Rajasthan

Directorate of Horticulture

Hi-tech Technology/For Agriculture Solar Powered Pump Scheme 

Link

2018

2

Andhra Pradesh

New & Renewable Energy Development Corporation of Andhra Pradesh

Andhra Pradesh Solar P V Water Pumping Programme

Link

2014

3

Bihar

Bihar Renewable Energy Development Agency

Bihar Saur Pump Yojana

 

2015

     

Bihar Saur Kranti & Sinchai Yojna

 

2012

4

Chhattisgarh

Chhattisgarh Renewable Energy Development

Saur Sujala Yojana Scheme

   

5

Gujarat

Gujarat Urja Vikas Nigam Limited

Suryashakti Kisan Yojana 

Link

2018

6

Haryana

Haryana Department of Renewable Energy

Solar Water Pumping Scheme

Link 

2016

7

Himachal Pradesh

Directorate of Agriculture

Saur Sinchaee Yojana

Link

2018

8

Jharkhand

Jharkhand Renewable Energy Development Agency

Solar water Pumping Scheme Programme

Link

2016

9

Karnataka

Karnataka Renewable Energy Development Agency

Surya Raitha Scheme

Link

2014

10

Madhya Pradesh

Department of Horticulture

Mukhyamantri Solar Pump Yojana

Link

 

11

Maharashtra

Maharashtra State Electricity Distribution Company Limited

Mukhyamantri Solar Pump Yojana Maharashtra

Link

 
 

Maharashtra Energy Development Agency (MEDA)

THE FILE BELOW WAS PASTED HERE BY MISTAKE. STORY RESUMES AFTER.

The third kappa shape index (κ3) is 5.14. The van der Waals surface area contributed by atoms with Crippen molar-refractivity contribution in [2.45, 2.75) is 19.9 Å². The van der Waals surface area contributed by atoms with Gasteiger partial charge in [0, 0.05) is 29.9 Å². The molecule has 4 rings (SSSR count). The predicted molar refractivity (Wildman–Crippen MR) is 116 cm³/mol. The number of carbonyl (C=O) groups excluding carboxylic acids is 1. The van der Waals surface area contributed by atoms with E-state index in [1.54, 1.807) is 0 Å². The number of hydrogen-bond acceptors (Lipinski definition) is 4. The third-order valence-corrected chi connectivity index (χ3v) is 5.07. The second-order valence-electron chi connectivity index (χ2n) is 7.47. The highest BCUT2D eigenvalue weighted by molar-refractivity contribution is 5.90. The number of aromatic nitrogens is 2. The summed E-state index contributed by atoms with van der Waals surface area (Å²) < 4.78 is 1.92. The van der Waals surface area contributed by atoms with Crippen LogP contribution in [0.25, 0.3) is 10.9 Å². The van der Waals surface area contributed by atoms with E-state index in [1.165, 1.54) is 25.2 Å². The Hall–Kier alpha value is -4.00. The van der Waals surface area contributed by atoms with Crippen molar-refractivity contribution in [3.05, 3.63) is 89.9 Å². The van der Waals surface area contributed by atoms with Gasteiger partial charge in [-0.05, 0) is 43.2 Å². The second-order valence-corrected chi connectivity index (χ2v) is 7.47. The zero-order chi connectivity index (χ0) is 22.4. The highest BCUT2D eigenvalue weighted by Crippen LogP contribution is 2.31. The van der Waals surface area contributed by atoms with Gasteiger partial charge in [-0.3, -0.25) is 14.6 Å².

Atal Solar Krushi Yojana-2

Link

 

12

Orissa

Odisha Renewable Energy Development Agency 

Soura Jalanidhi

Link

2018

15

Uttar Pradesh

Agriculture Department and UP NEDA

Uttar Pradesh Solar Pump Yojana

Link

2016

16

West Bengal

Water Resource Investigation and Development Department

West Bengal Accelerated Development of Minor Irrigation Project

Link

 

 

In 2012, Bihar Saur Kranti and Sinchai Yojana were operationalised. Thereafter, from 2014-2018, many states like Andhra Pradesh, Karnataka, Chhattisgarh, Odisha and Himachal Pradesh came up with respective state-level solar pump policies to accelerate the adoption of solar energy for irrigation. However, from 2018 onwards, most states except a few like West Bengal are accommodating all the existing solar pump schemes in different PM-KUSUM components. 

 

IWMI

The International Water Management Institute (IWMI) is a non-profit international water management research organisation under the CGIAR with its headquarters in Colombo, Sri Lanka, and offices across Africa and Asia. Research at the Institute focuses on improving how water and land resources are managed, with the aim of underpinning food security and reducing poverty while safeguarding the environment.